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The life of Henry VIII was recent history for Shakespeare and stereotypes we associate with Henry VIII today, like chowing down on a turkey leg, for example, weren’t in existence for Shakespeare’s lifetime. Shakespeare helps us understand the early 17th century opinion of Henry VIII tremendously with his play all about King Henry and his famous cast of characters including Anne Boleyn and Cardinal Wolsey. Shakespeare’s version of Henry VIII’s life is called All is True by contemporary accounts of the play, being given the title Henry VIII for the publication of the First Folio in 1623.  Ironically, it was during a performance of All is True that a canon fire being used as special effects burned down the Globe theater in 1613. Here today to help us understand what the stereotypes were for Shakespeare, was politics or propaganda were at play in the writing of All is True, and to share the real story of the actual Henry VIII as he would have been known during the life of William Shakespeare is our guest and historian, Kat Marchant. 

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Katrina Marchant earned her PhD in early modern literature and culture from the University of Sussex in 2015. She is the creator of the YouTube channel “Reading the Past”. Every week she researches, writes, films, edits, uploads and promotes historical education content to the channel. The channel explores, among other things, biographies (particularly relating to women’s history), significant moments in our past and material and textual history. “Reading the Past” has 119,000+ subscribers, 11.1 million total views and 2.6 million hours of watch time. She has worked as an educator and historic interpreter, as well as an expert contributor on multiple history documentaries for the BBC and Channel 4.

Learn More about Kat Marchant

I’ll be asking Kat Marchant about:

  • It seems intentional that Shakespeare’s play about Henry VIII was not performed until after Elizabeth I’s death in 1603. Was it safer, politically, to perform this play after Elizabeth was gone?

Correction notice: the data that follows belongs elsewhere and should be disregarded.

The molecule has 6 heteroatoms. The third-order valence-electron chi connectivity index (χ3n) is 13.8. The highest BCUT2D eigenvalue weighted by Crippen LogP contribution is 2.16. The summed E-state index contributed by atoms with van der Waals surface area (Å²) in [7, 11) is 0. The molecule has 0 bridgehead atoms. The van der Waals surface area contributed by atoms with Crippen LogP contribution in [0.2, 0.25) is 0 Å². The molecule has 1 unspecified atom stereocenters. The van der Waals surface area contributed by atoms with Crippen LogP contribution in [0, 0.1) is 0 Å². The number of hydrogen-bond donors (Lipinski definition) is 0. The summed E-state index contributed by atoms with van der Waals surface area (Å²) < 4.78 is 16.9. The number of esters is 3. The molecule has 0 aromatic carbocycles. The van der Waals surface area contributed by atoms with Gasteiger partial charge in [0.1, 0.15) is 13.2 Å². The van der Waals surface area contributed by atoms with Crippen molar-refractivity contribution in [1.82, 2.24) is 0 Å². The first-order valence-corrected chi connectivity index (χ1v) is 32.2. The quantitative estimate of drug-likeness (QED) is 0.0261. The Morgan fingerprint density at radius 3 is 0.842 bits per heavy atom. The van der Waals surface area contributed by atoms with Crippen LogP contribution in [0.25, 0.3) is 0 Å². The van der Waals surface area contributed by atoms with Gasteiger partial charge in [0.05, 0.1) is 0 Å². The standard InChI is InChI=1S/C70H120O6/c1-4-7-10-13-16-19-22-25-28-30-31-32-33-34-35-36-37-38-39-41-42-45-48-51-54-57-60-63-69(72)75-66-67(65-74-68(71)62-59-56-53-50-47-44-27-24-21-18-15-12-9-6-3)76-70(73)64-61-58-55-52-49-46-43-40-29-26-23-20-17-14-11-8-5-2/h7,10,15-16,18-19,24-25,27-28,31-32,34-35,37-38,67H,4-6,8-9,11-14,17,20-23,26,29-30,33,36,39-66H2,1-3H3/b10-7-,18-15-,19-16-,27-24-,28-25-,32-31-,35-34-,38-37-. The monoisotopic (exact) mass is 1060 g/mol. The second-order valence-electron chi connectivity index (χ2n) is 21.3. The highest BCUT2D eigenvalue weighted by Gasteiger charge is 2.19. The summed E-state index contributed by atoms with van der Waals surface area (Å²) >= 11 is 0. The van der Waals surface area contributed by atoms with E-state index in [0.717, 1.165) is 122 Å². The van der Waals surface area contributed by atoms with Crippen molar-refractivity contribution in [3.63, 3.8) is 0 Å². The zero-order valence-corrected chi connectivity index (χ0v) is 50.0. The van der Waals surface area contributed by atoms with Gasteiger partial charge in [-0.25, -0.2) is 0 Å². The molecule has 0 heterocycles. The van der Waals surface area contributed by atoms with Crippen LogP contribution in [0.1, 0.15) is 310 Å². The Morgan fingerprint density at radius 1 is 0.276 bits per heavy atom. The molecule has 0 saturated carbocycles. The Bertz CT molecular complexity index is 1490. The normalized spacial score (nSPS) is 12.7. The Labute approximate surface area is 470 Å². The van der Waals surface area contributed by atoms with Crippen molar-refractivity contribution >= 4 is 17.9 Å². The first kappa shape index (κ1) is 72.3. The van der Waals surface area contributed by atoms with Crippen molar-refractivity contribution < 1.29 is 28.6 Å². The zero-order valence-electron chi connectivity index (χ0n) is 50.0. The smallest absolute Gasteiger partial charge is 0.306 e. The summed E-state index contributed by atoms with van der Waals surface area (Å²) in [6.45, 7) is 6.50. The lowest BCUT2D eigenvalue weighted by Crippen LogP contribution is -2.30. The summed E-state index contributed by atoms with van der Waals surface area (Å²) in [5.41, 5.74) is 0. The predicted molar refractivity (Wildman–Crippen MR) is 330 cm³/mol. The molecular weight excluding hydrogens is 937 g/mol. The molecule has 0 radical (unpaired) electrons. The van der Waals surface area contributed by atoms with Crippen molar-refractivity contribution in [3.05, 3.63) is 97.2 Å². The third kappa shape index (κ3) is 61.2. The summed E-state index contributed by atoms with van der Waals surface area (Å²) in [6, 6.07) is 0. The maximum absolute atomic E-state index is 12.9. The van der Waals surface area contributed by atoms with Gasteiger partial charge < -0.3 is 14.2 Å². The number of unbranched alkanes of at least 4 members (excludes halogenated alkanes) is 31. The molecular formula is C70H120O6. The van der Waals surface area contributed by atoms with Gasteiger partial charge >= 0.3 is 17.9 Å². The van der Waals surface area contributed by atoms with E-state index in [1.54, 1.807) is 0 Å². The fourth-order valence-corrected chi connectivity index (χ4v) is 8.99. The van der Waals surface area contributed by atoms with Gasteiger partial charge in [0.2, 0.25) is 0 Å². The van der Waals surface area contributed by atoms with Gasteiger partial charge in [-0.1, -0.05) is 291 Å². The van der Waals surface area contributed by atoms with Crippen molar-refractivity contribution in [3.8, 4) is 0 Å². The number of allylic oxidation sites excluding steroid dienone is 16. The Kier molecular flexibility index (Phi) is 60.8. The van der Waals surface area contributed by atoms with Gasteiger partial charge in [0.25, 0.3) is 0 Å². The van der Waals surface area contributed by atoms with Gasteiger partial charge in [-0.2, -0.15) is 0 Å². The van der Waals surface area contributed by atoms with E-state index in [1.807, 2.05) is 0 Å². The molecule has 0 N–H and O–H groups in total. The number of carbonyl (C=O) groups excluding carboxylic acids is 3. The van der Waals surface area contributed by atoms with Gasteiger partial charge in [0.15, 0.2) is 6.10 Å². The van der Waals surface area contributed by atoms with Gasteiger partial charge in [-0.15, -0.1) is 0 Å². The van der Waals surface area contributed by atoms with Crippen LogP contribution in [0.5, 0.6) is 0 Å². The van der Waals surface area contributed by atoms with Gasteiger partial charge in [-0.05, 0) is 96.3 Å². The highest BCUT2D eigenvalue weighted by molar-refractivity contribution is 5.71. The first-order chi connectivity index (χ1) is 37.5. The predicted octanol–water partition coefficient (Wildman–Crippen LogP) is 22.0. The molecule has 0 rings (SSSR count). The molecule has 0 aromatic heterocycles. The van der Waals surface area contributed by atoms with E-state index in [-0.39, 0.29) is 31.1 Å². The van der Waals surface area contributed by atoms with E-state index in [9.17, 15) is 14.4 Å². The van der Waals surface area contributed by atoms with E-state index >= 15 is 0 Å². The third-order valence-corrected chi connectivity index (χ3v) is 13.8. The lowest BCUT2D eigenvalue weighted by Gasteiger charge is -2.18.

• Shakespeare usually has his finger on the pulse of contemporary interest with the subjects he writes about, which makes me wonder if Henry VIII was something of a pop culture icon for Jacobean England. What was the opinion of Henry VIII and his story with Anne Boleyn culturally for Jacobean England? 
  • At a banquet thrown by Wolsey, the King and his attendants enter in disguise as masquers, and The King dances with Anne Bullen. Do we know if Henry VIII actually did dress up in disguise for events, and is that how he met Anne Boleyn in real life, at a party?  
  • …and more!

Edward Hall’s Chronicle

Raphael Hollinshed’s Chronicle

The State Papers for Henry’s reign

History of Tewskbury Mustard

An anecdotal tale about Henry VIII and Anne Boleyn was that they supposedly enjoyed Tewksbury Mustard. Explore the history of this famous condiment that was fit for a Queen and his Queen with our guest, Robin Ritchie.

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Here’s what inside this episode’s Detailed Show Notes:

  • Painting of the Tudors from 1590
  • Illustration of Henry VIII with a harp, c 1530
  • Portrait of Anne Boleyn painted around the time Shakespeare wrote All is True
  • Portrait of Anne Boleyn from 1545
  • Title page of Henry VIII, c. 1632
  • Hand illustrated woodcut of Henry VIII on horseback, c. 1570s
  • Edward VI’s “devise for the succession”, 1553
  • Portrait of Thomas Cranmer and his trial/execution
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That’s it for this week! Thank you for listening. I’m Cassidy Cash, and I hope you learn something new about the bard. I’ll see you next time!